So, the question is, what are we going to name our little girl?!

MicroblogMonday For more microposts, go visit Mel’s post at Stirrup Queens.

#MicroblogMonday – When in Rome…?

Only 3 more sleeps until we start making our way towards the US to visit my family. I’m still stressed over this trip more than I am looking forward to it. I know that will change, I hope, once we board our first plane. Until then, I’ve got too much to do. Or at least it feels that way.

Mr Siili speaks only Finnish to Paxlet and I speak only English. I have no clue how it is going to work while we are in the US. My family, obviously, doesn’t speak a word of Finnish. And even if they do remember a word, I do NOT want them saying it to Paxlet as they will mangle it beyond recognition.
Should Mr Siili continue to speak to Paxlet only in Finnish? And then to everyone else in English? This is how I do it here in Finland, although most everyone understands English. However, if there are kids involved in a situation, I generally use Finnish, so that everyone understands what I am saying. Or should Mr Siili use Finnish only when directly talking to Paxlet (for example to impart some instructions or warnings), but English when other people need to know what is going on or being said? Or, or…? Or am I thinking about this too much?

What would you do?

MicroblogMonday For more microposts, go visit Mel’s blog.

Learning Finnish

In response to one of my #MicroblogMonday posts a few weeks ago: Foreign, Language, Melissa from Stirrup Queens asked some good questions, that I thought could make into a fun post. Or at least interesting. Or something.

I moved to Finland just over 15 years ago, but I had “taken a holiday” here the year before, which is the catalyst of my interest in Finland and learning Finnish.
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In the beginning, I bought a book or two to start learning the Finnish language. Mr Siili sent me a dictionary and created some “homework” for me that he either emailed or posted to me. He also wrote some silly stories in Finnish, sentences for me to translate in Finnish and English and made me a crossword puzzle or two, which I still have tucked away to this day.
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This thing went EVERYWHERE with me during the first few years in Finland.
Once Finland was on my mind, I took my books everywhere with me (in my hometown) learning what I could. This led me to bump into other people in my hometown who had ties with Finland. One girl’s family was from Finland and they visited in the summers. Another guy studied Finnish in Washington state and then did an exchange in Finland. He was nice enough to give me copies of all the books he had. I still have them on my shelves.
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Once I moved to Finland, Mr Siili would help me with learning Finnish more, but that didn’t last long as our learning and teaching styles clashed. He wanted to correct my every error and I just wanted to be understood. It is a bit better these days, but elephants Mr Siili’s have a long memory. Unfortunately, this led to Mr Siili and I only speaking English at home, even to this day.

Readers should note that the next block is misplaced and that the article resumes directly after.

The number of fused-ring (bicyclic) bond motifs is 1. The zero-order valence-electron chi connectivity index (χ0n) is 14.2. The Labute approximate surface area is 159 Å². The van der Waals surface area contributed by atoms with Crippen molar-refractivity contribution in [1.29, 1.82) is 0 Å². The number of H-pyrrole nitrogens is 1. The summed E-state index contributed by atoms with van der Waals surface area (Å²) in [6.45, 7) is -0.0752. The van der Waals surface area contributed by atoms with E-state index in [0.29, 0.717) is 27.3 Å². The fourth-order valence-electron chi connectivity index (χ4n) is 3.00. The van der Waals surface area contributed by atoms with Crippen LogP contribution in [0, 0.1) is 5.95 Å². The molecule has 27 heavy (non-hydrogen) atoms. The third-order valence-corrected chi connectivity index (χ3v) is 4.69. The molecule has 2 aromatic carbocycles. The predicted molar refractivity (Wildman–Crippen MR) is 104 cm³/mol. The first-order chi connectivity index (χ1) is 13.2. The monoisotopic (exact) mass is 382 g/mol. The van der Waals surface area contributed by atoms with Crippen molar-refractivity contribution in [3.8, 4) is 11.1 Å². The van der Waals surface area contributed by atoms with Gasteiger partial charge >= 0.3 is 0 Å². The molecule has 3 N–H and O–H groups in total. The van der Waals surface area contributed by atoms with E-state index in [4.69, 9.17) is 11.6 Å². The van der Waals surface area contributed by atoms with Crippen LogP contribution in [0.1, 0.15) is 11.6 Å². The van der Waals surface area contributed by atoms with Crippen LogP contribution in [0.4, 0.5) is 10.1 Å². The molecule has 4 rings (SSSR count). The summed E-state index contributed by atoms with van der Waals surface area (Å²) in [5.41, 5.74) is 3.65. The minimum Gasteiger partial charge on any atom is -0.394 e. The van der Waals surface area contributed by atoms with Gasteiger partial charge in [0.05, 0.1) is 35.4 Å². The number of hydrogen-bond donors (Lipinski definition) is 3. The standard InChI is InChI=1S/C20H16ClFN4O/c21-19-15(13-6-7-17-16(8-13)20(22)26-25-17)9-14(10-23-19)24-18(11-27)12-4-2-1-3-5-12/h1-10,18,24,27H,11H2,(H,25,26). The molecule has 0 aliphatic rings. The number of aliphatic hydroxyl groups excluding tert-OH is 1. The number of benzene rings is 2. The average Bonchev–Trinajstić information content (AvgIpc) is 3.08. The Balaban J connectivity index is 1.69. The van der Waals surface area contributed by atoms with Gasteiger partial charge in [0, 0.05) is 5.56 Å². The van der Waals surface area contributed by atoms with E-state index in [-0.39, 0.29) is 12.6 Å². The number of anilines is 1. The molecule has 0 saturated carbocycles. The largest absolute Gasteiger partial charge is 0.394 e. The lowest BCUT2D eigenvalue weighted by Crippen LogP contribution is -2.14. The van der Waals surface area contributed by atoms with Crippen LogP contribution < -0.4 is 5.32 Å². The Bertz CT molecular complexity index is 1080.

After living in Finland for a couple of months, I got a job at an English speaking daycare: the adults spoke English and the kids didn’t, for the most part. I quickly learned some basics: colors, animals, numbers, thank you, stop, don’t and any other basic phrases you need with kids. I also learned some simple phrases. During this time I also started a basic language course through one of the community colleges. It was a structured way of learning and I am sure I learned something from there. The second year of living in Finland, I worked a different English daycare and continued to learn more Finnish.

By this point, I know I had a decent vocabulary. Especially if it consisted of the above mentioned categories and food. Oh, food was and is important to me. I love cooking and baking, but packages and products were so different here! I remember one time wanting got make a special dish for Mr Siili, but I just couldn’t find all the items I needed. Either because they were packaged differently and I couldn’t find them or because they just didn’t have them (yet) in Finland. That specific trip to the shop had me in tears.

On another occasion, I remember helping another American girl who had just moved to Finland to start working at the same place as me. I thought I was so great in my Finnish skills that I offered to “translate” for her so she could order some make-up the Body Shop. I took the product up to the ladies at the counter and told them that “she (co-worker) wanted to order this, but in a darker color.” (Hän halua tila tämä…) The lady behind the counter just looked at me very strangely. I kept trying and trying and I think I finally got my point across, but sheesh it was hard. Hours later it hit me like a ton of bricks. I had been telling the lady that my co-worker wanted to “space” the product, not order (tilata)!! And now, all these years later, I know how very basic my Finnish was and how I could have worded the sentence even better to sound more like a Finn. (Hän haluasi tehdä tilaus… She would like to make an order…)

The following year (start of my 3rd year in Finland) I was accepted to a polytechnic school. (You can receive a Bachelors degree from here.) Part of my course studies included Finnish. However, in this class, we had students who had almost no Finnish knowledge and then those of us who had a decent amount. At times it was difficult to feel like I was learning anything, but at others I did learn some of what I already knew even better by trying to explain it to the others. Part of our degree included some training/working at a real company. I found a place (NC) that had nothing to do with my schooling, but was willing to let me write my thesis for them (It totally sucked by the way.) and pay me to work for them at the same time. I worked at NC until the end of 2006 (7 years in Finland for me).